toolmanmike FABO Staff Staff Member FABO Gold Member

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            TDC on #6 if lined up like in the photo. Easier to get that part right if you do it that way. Lined up in the middle you will have to pull the distributor and turn the rotor a half turn and re-install. (re-time of course)
             
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            • LovetheA's

              LovetheA's FABO Gold Member FABO Gold Member

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              I thought for a 383 TDC should be cylinder #1( front drivers side)? Then just reinstall the distributor with the rotor pointing in the same direction which I have marked with sharpie making sure it is on the correct stroke not off 180?
               
            • brian6pac

              brian6pac Well-Known Member

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              Your good just turn the crank 1 turn after you put it back together and it will be on #1 TDC
               
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              • toolmanmike

                toolmanmike FABO Staff Staff Member FABO Gold Member

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                Then put the distributor in at #1 position.
                 
              • LovetheA's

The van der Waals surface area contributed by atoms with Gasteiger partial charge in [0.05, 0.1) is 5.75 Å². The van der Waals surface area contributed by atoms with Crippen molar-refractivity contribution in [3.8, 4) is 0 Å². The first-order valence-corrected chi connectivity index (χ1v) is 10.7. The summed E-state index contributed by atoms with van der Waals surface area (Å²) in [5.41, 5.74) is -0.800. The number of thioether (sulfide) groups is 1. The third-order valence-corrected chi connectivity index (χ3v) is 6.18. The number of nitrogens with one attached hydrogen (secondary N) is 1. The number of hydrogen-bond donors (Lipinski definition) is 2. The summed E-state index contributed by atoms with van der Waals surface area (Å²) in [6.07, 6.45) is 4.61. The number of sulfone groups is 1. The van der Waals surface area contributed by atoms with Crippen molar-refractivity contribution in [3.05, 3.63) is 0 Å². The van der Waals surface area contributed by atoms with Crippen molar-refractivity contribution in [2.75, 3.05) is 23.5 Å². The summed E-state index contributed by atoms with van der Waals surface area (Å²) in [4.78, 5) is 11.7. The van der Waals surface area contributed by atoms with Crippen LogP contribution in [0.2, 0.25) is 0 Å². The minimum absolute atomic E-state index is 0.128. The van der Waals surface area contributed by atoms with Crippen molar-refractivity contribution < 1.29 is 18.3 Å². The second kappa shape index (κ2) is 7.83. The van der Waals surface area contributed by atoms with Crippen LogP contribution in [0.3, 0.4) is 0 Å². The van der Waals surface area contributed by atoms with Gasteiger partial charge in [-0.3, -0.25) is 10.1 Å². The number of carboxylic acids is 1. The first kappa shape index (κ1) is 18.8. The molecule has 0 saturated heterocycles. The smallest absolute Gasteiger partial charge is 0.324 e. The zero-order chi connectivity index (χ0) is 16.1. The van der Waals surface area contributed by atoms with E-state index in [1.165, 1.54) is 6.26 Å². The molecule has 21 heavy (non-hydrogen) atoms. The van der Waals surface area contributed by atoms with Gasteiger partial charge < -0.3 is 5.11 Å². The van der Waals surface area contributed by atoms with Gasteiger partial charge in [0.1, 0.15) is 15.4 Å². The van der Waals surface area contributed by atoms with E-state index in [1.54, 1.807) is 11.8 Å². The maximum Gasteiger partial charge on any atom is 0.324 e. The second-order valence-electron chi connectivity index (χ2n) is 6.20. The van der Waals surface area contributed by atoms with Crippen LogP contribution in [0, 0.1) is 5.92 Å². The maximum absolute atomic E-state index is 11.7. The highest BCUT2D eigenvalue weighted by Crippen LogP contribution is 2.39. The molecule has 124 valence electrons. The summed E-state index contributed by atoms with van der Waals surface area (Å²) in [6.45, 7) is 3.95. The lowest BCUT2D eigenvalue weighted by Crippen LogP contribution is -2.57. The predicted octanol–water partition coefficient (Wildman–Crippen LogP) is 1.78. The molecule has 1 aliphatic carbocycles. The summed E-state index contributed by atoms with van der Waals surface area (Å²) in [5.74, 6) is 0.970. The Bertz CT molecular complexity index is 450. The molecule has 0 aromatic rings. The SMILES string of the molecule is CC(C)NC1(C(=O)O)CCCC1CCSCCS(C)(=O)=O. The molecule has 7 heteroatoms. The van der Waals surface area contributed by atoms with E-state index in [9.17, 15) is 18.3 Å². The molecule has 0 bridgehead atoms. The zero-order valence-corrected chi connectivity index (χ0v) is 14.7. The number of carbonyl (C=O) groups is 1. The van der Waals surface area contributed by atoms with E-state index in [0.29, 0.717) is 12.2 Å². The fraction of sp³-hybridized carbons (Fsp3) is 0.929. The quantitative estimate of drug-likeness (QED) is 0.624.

LovetheA's FABO Gold Member FABO Gold Member

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                I think I understand everyone. As it sits it is TDC on compression stroke on #6. If moved one rotation of crank than the gears move one revolution and it moves to TDC #1 on compression stroke and dots line up again. Have I got it correct?
                 
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                • threewood

                  threewood Well-Known Member

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                  Correct. One rotation and the dots will still be lined up but not next to each other.
                   
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                  • yellow rose

                    yellow rose Doctor of Thinkology.

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                    You SHOULD have degreed the cam in rather than do the dot to dot deal.